Festival Spotlight: SPASM 2022

Just like that, another edition of Montreal’s gut-busting, demon-summoning, face-punching Spasm Film Festival comes to a close. Here is a list of short films that were the highlights of my experience.

Seek – Dir. Aaron Morgan (USA)

Aaron Morgan’s Seek packs a hell of a lot of tension in its short 6-minute runtime. Not a second is wasted as we’re treated to an inventive and creepy re-imagining of the classic game of hide and seek. With its disgusting imagery (Who doesn’t love a dirty public bathroom?) and awesome creature design, Seek will give you the good time that the scrawlings on bathroom stall walls promise.

La Luz – Dir. Iago De Soto (Spain)

La Luz paints a gruesome image of creatures that live deep down at the bottom of the sea and what happens when they surface. Playing on the fear of the unknown lurking beyond human reach, you won’t find any pineapples or talking sponges where this short film takes you. Although minimalist by design, De Soto doesn’t hold back on the horror as were treated to a harrowing folk-horror tale about tradition, teenage rebellion and our place on the food chain.

Something Doesn’t Feel Right – Dir. Fergal Costello (Ireland)

Have you ever wanted to know what the killer is doing behind the scenes of your favourite slasher films? Then Fergal Costello’s Something Doesn’t Feel Right might just feel right to you! Costello isn’t afraid to put comedy first as he uses it to great avail taking us deeper into the psychology of the film’s masked killer as well as taking tropes from the slasher genre and creating a gag reel of failed attempts and campers who won’t cooperate. If you’re a fan of  Behind the Mask: The Rise of Leslie Vernon then this short film is for you.

Sushi Noh – Dir. Jayden rathsam Hüa (Australia)

“Yummy, yummy sushi time!” Jayden Rathsam Hüa’s, Sushi Noh, is a hard film to put into words. It’s simply as weird as it is gross, which is a huge positive in my book. The film follows a young girl who is in the care of her lonely and abusive uncle. After the uncle buys a creepy sushi-making kitchen appliance, the little girl finds out that not all is as it seems when it comes to her dreams. Although incredibly funny in tone, this film also delivers an unsettling atmosphere as what was once light and fun becomes grotesque and disturbing. This one is for all the sushi lovers out there. As well as fans of films like The Greasy Strangler.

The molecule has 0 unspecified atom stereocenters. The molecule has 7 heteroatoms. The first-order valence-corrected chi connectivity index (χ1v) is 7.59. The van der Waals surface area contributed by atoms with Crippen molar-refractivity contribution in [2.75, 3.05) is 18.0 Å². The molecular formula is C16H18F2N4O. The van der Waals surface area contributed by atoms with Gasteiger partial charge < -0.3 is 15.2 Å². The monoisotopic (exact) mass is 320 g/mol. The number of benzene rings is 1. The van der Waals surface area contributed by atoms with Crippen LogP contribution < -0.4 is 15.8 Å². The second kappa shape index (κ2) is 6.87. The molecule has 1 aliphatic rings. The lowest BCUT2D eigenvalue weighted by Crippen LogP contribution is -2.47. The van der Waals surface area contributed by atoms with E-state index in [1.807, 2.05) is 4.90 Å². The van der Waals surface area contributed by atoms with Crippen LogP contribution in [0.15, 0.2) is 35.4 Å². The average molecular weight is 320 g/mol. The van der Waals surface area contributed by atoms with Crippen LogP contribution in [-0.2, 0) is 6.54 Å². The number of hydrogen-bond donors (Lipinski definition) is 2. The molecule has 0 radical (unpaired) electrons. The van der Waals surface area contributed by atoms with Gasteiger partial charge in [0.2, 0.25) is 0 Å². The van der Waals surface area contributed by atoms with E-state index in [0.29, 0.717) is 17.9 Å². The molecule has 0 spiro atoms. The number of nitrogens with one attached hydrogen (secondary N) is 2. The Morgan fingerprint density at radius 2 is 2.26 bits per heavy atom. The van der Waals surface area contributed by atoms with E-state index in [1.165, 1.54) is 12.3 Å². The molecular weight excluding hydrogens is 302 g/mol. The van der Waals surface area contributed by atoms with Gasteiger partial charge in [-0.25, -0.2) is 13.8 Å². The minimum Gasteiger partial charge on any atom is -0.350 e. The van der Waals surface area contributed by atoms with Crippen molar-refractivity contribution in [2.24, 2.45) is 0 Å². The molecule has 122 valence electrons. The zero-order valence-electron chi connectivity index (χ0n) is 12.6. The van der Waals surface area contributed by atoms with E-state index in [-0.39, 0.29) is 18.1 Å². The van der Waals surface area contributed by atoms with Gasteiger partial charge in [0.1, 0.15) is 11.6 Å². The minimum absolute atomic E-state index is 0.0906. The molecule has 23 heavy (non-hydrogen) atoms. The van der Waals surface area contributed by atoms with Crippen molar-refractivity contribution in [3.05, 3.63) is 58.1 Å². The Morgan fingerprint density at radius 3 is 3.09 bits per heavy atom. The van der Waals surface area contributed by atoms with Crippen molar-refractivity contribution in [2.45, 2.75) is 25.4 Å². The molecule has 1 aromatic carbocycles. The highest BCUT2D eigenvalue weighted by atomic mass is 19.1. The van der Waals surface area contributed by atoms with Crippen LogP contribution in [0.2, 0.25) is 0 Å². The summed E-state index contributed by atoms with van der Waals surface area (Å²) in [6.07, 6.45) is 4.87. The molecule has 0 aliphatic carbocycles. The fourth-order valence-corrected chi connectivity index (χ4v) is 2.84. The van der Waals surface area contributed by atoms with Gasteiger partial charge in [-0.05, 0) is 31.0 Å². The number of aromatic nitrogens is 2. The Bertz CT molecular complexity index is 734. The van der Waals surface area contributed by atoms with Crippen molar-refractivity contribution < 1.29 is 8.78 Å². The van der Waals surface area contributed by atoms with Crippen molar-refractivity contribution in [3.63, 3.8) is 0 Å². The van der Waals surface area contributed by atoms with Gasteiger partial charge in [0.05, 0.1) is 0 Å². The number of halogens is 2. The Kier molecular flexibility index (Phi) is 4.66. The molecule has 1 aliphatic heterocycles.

Burder – Dir. Charlie Hankin (USA)

Charlie Hankins, Burder, follows bird enthusiast Nick Bird after he witnesses a bird-on-bird murder causing his passion to become his fear. Considering this short is just under five minutes long, Hankin jampacks Burder with as much absurdity as humanly possible. From Mr. Bean-like antics, bird fights, Tom Hanks and an Adult Swim-esque comedic tone, this film has it all and is a fun watch if you have five minutes to spare.

Monsieur Magie – Dir. Patrick Gauthier (Canada)

Monsieur Magie, follows the title character, a popular magician, as he performs a show in front of his biggest fan who just so happens to be a member of a biker gang. When things go south, Monsieur Magie is forced to conduct his biggest trick yet! Director Patrick Gauthier’s talent for the absurd carries this film forward as the dark comedy heightens and the situation gets to its boiling point. Luckily, for Monsieur Magie, a magician never reveals his secrets.

Squish – Dir. Xavier Seron (Belgium)

Squish, directed by Xavier Seron follows Tom, a man who would like nothing more than to write his novel. However, his husband, life and brain keep getting in his way. Although ridiculous in many facets, Seron manages to keep the film relatable, maybe not the murder part, as we see Tom struggle to find the time to write and then struggle to write when he does. It begs the question, does life actually get in the way of creativity or are we the ones stopping ourselves? Despite its absolute absurdity, Squish remains grounded and enjoyable thanks to its witty script and pitch-black humour.

Henchmen – Dir. Alistair Quak (Singapore)

The production value on display in Alistair Quaks, Henchmen, is quite frankly insane for a short film. From the cinematography, stunt choreography, and hilarious script, to the vicious direction, Quak and crew’s talents are on full display. Taking the perspective of two disposable henchmen that you would normally only see getting killed by the likes of John Wick, the lackeys try everything they can to not join the fight as a man with an exceptional talent for murder fights his way toward them, disposing of all their colleagues in the process. Never stopping to take a breath, Henchmen’s fast pace and hilarious toilet humour will take you on a wild ride before stabbing you in the jugular.

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